LETTER BY OGNYAN DOYNOV TO DELEGATES OF THE PEOPLE’S ASSEMBLYCITATION SHARE DOWNLOAD
get citationLetter by Ognyan Doynov to delegates of the People’s Assembly criticizing Zhivkov and his retinue and calling for those who worked under Zhivkov to give way to new leadership"Letter by Ognyan Doynov to Delegates of the People’s Assembly" December 13, 1989, History and Public Policy Program Digital Archive, Archive of the Bulgarian Parliament, Sofia http://digitalarchive.wilsoncenter.org/document/111770
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ESTEEMED MEMBERS OF THE PEOPLE'S ASSEMBLY,
In reality, our economy is in a very dire situation. The diagnosis of the disease was very precisely defined at the last Plenum of the Central Committee.
There is no doubt that everyone is responsible for allowing the government of Socialist Bulgaria to become absolutist and autocratic. Everyone who has participated in the totalitarian machine, regardless of the field in which he or she has worked, is culpable to one degree or another for the grave deformations in the society and the economy of the country.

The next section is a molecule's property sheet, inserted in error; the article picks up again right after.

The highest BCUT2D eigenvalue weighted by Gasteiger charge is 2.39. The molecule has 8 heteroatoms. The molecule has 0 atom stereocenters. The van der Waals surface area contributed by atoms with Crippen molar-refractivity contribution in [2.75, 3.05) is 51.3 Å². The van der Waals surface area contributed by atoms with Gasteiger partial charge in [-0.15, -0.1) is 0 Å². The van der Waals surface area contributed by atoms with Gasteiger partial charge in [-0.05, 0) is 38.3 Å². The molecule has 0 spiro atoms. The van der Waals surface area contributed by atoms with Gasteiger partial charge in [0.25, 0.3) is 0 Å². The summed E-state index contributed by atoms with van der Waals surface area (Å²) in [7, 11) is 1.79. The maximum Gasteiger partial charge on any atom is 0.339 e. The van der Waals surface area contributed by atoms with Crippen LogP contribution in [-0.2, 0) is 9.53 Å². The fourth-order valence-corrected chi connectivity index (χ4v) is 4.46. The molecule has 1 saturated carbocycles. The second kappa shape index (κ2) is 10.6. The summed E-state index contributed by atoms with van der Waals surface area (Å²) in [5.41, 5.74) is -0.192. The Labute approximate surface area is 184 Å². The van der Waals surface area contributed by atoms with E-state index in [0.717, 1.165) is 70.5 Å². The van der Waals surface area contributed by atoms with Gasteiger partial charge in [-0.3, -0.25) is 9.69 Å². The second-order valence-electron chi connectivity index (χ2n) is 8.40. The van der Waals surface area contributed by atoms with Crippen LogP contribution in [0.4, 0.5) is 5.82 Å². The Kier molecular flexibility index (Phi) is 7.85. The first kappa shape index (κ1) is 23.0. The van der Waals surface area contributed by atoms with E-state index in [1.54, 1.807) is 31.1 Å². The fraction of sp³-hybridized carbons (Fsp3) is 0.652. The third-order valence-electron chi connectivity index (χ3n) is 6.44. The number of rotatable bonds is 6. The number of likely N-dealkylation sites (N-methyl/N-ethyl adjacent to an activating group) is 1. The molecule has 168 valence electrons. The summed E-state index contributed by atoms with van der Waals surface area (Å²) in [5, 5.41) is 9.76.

I do not underrate or hide my own political and personal culpability.
First, I admit responsibility that, as a former member of the Politburo, I voted for the dismissal of many capable comrades whose main fault consisted in the fact that Todor Zhivkov saw in them rivals and pretenders for his position. The fact that I am not aware of even one occasion during the whole period that I was in the government when someone stood up or voted against such unjust dismissals does not excuse me.
Second, I cannot help but be ashamed that, together with others, I have participated in the panegyric praising of Todor Zhivkov's personality, virtues, and achievements.
Third, I bear a distinct guilt that I did not stand up against the unjust decisions concerning the life and plight of the Bulgarian Muslims. No one has given us the right to determine by decree their ethnic origin and to deprive them of the freedom to choose their own names. The sacred democratic right of every individual to be a member of the ethnic group that he or she believes they belong to cannot be abolished. So many family and personal tragedies were created that we will not be able to wash away the shame and disgrace of these deeds in the near future.